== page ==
Figure 3. The contentious offside which ruled out Werner's goal. This play was a clear example of how Chelsea were going to attack throughout the game.

2nd Half

The second half saw similar patterns of play again, seeing Liverpool control most of the possession in the Chelsea half but with little success and limited breakdown of the Chelsea set-up. One of the key moments of the half was a contentious handball decision in the Chelsea penalty area, where Roberto Firmino tried to lob the ball over N’Golo Kanté but the ball had hit the Chelsea player’s hand, with Kanté’s hand seen by some as in an unusual position. However, the referee had waved away Liverpool’s protests, but was asked to hold up play at the next stoppage due to a VAR check, but nothing came to it and the game carried on.

Figure 4. The handball that wasn't given.

Chelsea continued with their tactics throughout the game, holding their 5-3-2 shape when required to defend deep, with continued pressure on the ball when Liverpool had the ball in central areas, with the wing backs pressing the Liverpool full backs when out wide. Liverpool were able to deliver multiple crosses from both the right and left flanks, with most coming from Trent Alexander-Arnold down the right-hand side, however, nearly every time Chelsea were able to make the first contact and clear the ball, with Christensen and Rudiger using their height advantage and dominance over the Liverpool forwards to do this.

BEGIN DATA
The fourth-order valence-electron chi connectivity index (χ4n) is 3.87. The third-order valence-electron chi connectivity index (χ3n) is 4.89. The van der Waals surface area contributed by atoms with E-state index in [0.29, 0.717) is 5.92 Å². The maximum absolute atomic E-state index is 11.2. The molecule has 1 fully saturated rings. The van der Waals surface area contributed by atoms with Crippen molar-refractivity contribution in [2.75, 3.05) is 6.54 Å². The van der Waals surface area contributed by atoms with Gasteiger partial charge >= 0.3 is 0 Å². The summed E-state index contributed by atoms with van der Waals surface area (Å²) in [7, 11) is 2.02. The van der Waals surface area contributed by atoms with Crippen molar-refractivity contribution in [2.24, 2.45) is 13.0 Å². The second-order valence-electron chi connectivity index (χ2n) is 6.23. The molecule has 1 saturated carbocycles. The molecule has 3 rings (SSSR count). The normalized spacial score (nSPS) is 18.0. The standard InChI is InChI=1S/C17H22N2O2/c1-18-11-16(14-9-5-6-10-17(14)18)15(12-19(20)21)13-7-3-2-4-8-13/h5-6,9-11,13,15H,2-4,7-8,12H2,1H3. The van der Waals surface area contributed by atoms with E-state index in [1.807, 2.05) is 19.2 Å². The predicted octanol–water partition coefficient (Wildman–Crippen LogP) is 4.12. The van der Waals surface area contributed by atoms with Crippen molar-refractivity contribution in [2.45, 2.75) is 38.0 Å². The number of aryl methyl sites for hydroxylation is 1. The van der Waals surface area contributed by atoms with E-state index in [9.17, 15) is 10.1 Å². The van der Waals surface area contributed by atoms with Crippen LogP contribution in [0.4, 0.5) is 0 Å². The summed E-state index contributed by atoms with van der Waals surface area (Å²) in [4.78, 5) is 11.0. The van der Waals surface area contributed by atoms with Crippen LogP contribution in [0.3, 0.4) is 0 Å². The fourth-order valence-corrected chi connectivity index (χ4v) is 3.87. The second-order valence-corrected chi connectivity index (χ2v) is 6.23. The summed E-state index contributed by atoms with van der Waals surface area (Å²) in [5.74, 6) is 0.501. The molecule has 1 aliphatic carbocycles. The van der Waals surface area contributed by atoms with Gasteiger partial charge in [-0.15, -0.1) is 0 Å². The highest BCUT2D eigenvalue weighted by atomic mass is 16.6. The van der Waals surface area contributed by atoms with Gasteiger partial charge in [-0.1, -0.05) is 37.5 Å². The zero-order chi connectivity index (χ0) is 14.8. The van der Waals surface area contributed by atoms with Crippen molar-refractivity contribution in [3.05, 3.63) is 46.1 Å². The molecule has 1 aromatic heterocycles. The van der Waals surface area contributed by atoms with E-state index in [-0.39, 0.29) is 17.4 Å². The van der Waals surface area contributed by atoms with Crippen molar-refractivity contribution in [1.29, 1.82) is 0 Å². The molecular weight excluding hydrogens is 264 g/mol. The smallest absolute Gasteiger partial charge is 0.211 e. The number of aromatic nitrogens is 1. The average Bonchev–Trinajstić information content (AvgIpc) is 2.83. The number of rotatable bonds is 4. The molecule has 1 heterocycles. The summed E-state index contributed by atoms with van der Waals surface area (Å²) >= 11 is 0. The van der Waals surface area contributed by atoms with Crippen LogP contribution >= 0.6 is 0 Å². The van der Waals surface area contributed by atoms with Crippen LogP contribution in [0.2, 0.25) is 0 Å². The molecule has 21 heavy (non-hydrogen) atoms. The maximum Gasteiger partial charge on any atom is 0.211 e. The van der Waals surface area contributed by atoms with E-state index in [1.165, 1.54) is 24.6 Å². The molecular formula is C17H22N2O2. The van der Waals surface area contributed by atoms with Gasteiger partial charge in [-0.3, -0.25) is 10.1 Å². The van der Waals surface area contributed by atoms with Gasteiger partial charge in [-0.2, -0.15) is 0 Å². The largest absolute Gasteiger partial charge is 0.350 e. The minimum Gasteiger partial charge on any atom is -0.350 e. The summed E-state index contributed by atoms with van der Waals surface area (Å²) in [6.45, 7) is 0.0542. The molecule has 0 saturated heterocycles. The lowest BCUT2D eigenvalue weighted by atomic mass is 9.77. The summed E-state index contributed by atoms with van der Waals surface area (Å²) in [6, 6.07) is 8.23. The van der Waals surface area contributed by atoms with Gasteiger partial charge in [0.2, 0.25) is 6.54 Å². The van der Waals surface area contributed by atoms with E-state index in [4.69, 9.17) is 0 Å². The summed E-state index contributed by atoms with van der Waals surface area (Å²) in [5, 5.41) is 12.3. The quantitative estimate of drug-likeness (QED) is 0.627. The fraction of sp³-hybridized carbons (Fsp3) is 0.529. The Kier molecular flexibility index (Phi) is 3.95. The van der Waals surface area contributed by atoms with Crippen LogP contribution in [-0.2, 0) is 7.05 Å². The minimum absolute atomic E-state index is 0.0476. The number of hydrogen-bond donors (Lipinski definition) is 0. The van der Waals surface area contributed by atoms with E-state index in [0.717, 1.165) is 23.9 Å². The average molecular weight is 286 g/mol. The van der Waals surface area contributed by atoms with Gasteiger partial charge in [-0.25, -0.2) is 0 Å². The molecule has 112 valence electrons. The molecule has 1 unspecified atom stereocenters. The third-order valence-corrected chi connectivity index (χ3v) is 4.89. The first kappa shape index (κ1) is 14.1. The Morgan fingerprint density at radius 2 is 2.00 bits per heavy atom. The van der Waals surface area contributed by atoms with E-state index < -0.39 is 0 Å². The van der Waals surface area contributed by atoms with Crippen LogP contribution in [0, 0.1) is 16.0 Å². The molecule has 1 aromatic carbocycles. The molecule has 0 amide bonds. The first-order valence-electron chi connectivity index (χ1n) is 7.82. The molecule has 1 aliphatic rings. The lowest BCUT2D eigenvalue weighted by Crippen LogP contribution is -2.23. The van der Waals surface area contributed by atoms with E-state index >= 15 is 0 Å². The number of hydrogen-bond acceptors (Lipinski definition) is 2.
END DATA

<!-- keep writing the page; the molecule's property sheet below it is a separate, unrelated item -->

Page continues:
When back in possession, Chelsea continued to attempt to play the long ball into the gaps between centre back and full back, along with switching play from one wing to the other in a limited number of passes possible. This allowed Reece James and Ben Chilwell to get forward as much as possible when Chelsea were attacking, but this occurred less in the last quarter of the game whilst Chelsea shut up shop and contained Liverpool’s efforts to get into the final third. Chelsea were able to contain Liverpool so well, Liverpool did not register a shot on target until the 85th minute of the game, coming from a header towards the edge of the box from Wijnaldum. Another worrying element of this game for Liverpool was the lack of cutting edge going forward throughout the game, with the worst expected goals ratio under Klopp’s regime (0.32), and lead to Klopp taking off Mo Salah for Diogo Jota in the 62nd minute.


Chelsea went to Liverpool with a strict game plan which effectively paid off. Having leaked goals whilst under Frank Lampard, it appears Thomas Tuchel has seen the defensive abilities of his team and has worked on them immediately so that Chelsea become a team that is difficult to beat and even score past again. In his ten games in charge, Tuchel’s Chelsea have only conceded two goals, something that hasn’t been seen since José Mourinho’s first season in charge of the club. The game plan utilised against Liverpool showed that Tuchel has good understanding of which players are better defensively, hence picking Reece James and Ben Chilwell instead of players such as Marcos Alonso and Callum Hudson-Odoi and appears to be something that he can use again when playing against the top sides, giving belief that key opposition threats can be neutralised. With this, Tuchel is not afraid to make changes for every different opposition he faces and isn’t going to employ an attack is the best form of defence strategy where he has played Hudson-Odoi in that right wing-back role in some of the previous games Chelsea have played so that Chelsea can be the dominant attacking side against some of the teams lower down in the premier league table.